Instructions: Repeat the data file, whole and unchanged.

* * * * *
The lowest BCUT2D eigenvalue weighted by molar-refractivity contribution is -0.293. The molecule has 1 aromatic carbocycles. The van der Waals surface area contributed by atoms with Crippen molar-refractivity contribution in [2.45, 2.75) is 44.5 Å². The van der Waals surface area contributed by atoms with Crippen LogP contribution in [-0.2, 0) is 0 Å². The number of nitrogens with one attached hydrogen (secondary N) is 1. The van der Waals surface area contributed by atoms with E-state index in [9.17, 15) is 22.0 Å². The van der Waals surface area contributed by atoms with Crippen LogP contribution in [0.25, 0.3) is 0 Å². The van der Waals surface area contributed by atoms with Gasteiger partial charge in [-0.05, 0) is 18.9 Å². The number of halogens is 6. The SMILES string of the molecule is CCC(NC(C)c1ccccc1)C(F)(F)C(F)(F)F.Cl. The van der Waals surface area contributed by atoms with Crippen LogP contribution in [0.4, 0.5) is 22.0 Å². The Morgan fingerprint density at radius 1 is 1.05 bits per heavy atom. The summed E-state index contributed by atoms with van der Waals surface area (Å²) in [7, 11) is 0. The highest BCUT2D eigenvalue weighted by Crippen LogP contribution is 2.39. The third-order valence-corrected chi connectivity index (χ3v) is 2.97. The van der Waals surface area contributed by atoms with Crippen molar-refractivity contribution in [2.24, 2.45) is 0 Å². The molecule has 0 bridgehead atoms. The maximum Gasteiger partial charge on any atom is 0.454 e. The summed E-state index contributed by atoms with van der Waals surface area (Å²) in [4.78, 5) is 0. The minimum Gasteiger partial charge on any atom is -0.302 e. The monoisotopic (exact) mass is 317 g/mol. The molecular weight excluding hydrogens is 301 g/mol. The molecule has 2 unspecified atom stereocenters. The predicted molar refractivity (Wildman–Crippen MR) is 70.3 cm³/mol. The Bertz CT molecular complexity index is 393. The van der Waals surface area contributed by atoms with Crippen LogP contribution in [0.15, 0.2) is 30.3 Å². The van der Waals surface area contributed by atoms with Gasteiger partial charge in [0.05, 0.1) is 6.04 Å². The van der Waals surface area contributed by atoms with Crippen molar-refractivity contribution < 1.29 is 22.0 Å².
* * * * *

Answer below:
The lowest BCUT2D eigenvalue weighted by molar-refractivity contribution is -0.293. The molecule has 1 aromatic carbocycles. The van der Waals surface area contributed by atoms with Crippen molar-refractivity contribution in [2.45, 2.75) is 44.5 Å². The van der Waals surface area contributed by atoms with Crippen LogP contribution in [-0.2, 0) is 0 Å². The number of nitrogens with one attached hydrogen (secondary N) is 1. The van der Waals surface area contributed by atoms with E-state index in [9.17, 15) is 22.0 Å². The van der Waals surface area contributed by atoms with Crippen LogP contribution in [0.25, 0.3) is 0 Å². The van der Waals surface area contributed by atoms with Gasteiger partial charge in [-0.05, 0) is 18.9 Å². The number of halogens is 6. The SMILES string of the molecule is CCC(NC(C)c1ccccc1)C(F)(F)C(F)(F)F.Cl. The van der Waals surface area contributed by atoms with Crippen LogP contribution in [0.4, 0.5) is 22.0 Å². The Morgan fingerprint density at radius 1 is 1.05 bits per heavy atom. The summed E-state index contributed by atoms with van der Waals surface area (Å²) in [7, 11) is 0. The highest BCUT2D eigenvalue weighted by Crippen LogP contribution is 2.39. The third-order valence-corrected chi connectivity index (χ3v) is 2.97. The van der Waals surface area contributed by atoms with Crippen molar-refractivity contribution in [2.24, 2.45) is 0 Å². The molecule has 0 bridgehead atoms. The maximum Gasteiger partial charge on any atom is 0.454 e. The summed E-state index contributed by atoms with van der Waals surface area (Å²) in [4.78, 5) is 0. The minimum Gasteiger partial charge on any atom is -0.302 e. The monoisotopic (exact) mass is 317 g/mol. The molecular weight excluding hydrogens is 301 g/mol. The molecule has 2 unspecified atom stereocenters. The predicted molar refractivity (Wildman–Crippen MR) is 70.3 cm³/mol. The Bertz CT molecular complexity index is 393. The van der Waals surface area contributed by atoms with Crippen LogP contribution in [0.15, 0.2) is 30.3 Å². The van der Waals surface area contributed by atoms with Gasteiger partial charge in [0.05, 0.1) is 6.04 Å². The van der Waals surface area contributed by atoms with Crippen molar-refractivity contribution < 1.29 is 22.0 Å².